“Whether yours is straight, kinky, thinning, or long gone, the long and short of it is, just about all of us have hang-ups about our hair. That’s because hair and personal identity go together like shampoo and conditioner. There are also plenty of cultural stereotypes about hair rooted in everything from color to texture. On today’s show, host Frank Stasio presents a layered conversation about society’s complex relationship with hair and the biases we harbor about others’ strands. Joining the program are Joan Jacobs Brumberg, professor emeritus at Cornell University and author of “The Body Project”; Ashleigh Shelby Rosette, a professor at Duke University’s Fuqua School of Business; Neal Lester, professor of English at Arizona State University;photographer Victor Jeffreys II; and Michelle Breyer, co-founder ofNaturallyCurly.com. Plus, members of the cast ofBurning Coal Theater Company‘s current production of “Hair” provide live musical interludes.

State of Things Producer Lindsay Foster Thomas kicked off the conversation this morning with a commentary on her effort to embrace her natural look”

Curious to hear your thoughts!

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New Growth Meant Not Pretty

New growth is a good thing.It represents rebirth, life, strength.But why did new growth have such a negative connotation when I was younger?Was it that I was resentful, afraid of the fact that the real me was rearing its ugly head and peaking through the cracks of my relaxed façade? “

This is an excerpt from yesterday’s post and I want to revisit this discussion because it is beginning to elicit some interesting feedback and pulling up lots of my forgotten reactions.As I little girl, I seriously doubt that I was thinking about issues of authenticity.Instead, I think that I was so upset because new growth, in my mind, meant that my hair was no longer going to be pretty.The popular girls tended to have long, straight hair (including the Black girls).I remember one little Black girl named Makeeba J.She had beautiful, long wavy hair that she’d wear in two plaits.I wanted her hair so bad!It was glossy black and I thought she must have been mixed with Native American because I’d never seen a Black person with hair like that.I’m 99% sure that her hair was natural (I never asked) but all I knew was that for my hair to look like that, I’d have to get a relaxer.Makeeba seemed to be the little girl that all of the boys liked and I attributed it to her silky hair.Even though I was at the age when I beat boys up, I still wanted that kind of male attention.I wanted to be coveted, fawned over, dreamed about.I thought that my hair was a barrier to that kind of adoration.Thank goodness for my Mother and Father.As I mentioned in an earlier post, my parents made sure that we knew that we were beautiful girls, both inside and out.However, messages that I was somehow inferior, not good enough “as is” still crept into my psyche.Now, I still had a marvelous child hood.Please don’t get the impression that my hair sidelined me in life.That is not my point.My point is that hair attitudes affected how I perceived myself and others, how I identified with MYSELF and as a Black person.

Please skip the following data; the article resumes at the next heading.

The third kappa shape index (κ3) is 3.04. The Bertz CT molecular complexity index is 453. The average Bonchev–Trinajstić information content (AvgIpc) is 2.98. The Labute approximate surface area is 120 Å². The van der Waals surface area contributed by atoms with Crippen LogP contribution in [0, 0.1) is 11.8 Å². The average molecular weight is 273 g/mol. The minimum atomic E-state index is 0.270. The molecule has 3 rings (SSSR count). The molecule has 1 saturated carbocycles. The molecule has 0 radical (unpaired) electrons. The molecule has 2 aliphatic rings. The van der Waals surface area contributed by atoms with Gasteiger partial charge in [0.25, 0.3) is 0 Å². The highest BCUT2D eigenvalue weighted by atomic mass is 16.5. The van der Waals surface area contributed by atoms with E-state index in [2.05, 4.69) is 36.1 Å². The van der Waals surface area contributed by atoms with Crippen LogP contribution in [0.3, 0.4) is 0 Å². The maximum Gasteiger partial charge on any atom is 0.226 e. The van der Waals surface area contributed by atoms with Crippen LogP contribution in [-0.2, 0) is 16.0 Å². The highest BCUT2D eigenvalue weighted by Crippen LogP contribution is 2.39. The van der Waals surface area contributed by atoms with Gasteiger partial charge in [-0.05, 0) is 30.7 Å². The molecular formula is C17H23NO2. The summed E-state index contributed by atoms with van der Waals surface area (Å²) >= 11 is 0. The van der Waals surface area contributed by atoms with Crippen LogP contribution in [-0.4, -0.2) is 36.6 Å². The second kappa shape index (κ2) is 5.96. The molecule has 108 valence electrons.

As I got older, I do think I struggled with revealing my authentic self as it relates to my hair, meaning, I did whatever I could to conceal my new growth.In my next post, I’ll talk about why this was such a struggle for me. Also, I’ll share some other reactions that illustrate that Black women may not be the only women struggling with these issues.